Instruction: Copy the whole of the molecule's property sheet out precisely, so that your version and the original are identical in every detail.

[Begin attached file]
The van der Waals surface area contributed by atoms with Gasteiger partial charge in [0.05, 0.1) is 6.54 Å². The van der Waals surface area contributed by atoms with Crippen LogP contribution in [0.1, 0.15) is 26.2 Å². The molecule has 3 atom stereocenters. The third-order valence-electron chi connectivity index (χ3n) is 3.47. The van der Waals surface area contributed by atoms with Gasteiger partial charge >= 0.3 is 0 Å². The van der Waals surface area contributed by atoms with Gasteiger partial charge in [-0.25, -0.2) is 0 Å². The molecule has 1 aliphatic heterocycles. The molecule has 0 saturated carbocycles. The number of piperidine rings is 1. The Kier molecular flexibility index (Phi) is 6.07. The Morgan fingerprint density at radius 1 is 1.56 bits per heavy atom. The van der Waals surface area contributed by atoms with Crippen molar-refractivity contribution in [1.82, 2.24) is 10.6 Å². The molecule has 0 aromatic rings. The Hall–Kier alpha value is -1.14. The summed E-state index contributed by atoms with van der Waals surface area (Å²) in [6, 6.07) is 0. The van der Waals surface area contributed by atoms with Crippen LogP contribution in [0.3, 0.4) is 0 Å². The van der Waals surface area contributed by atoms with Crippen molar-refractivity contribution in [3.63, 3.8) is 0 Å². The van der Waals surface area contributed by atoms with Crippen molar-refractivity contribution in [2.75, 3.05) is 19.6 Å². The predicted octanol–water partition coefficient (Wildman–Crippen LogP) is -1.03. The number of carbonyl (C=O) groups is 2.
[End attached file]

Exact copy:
The van der Waals surface area contributed by atoms with Gasteiger partial charge in [0.05, 0.1) is 6.54 Å². The van der Waals surface area contributed by atoms with Crippen LogP contribution in [0.1, 0.15) is 26.2 Å². The molecule has 3 atom stereocenters. The third-order valence-electron chi connectivity index (χ3n) is 3.47. The van der Waals surface area contributed by atoms with Gasteiger partial charge >= 0.3 is 0 Å². The van der Waals surface area contributed by atoms with Gasteiger partial charge in [-0.25, -0.2) is 0 Å². The molecule has 1 aliphatic heterocycles. The molecule has 0 saturated carbocycles. The number of piperidine rings is 1. The Kier molecular flexibility index (Phi) is 6.07. The Morgan fingerprint density at radius 1 is 1.56 bits per heavy atom. The van der Waals surface area contributed by atoms with Crippen molar-refractivity contribution in [1.82, 2.24) is 10.6 Å². The molecule has 0 aromatic rings. The Hall–Kier alpha value is -1.14. The summed E-state index contributed by atoms with van der Waals surface area (Å²) in [6, 6.07) is 0. The van der Waals surface area contributed by atoms with Crippen LogP contribution in [0.3, 0.4) is 0 Å². The van der Waals surface area contributed by atoms with Crippen molar-refractivity contribution in [3.63, 3.8) is 0 Å². The van der Waals surface area contributed by atoms with Crippen molar-refractivity contribution in [2.75, 3.05) is 19.6 Å². The predicted octanol–water partition coefficient (Wildman–Crippen LogP) is -1.03. The number of carbonyl (C=O) groups is 2.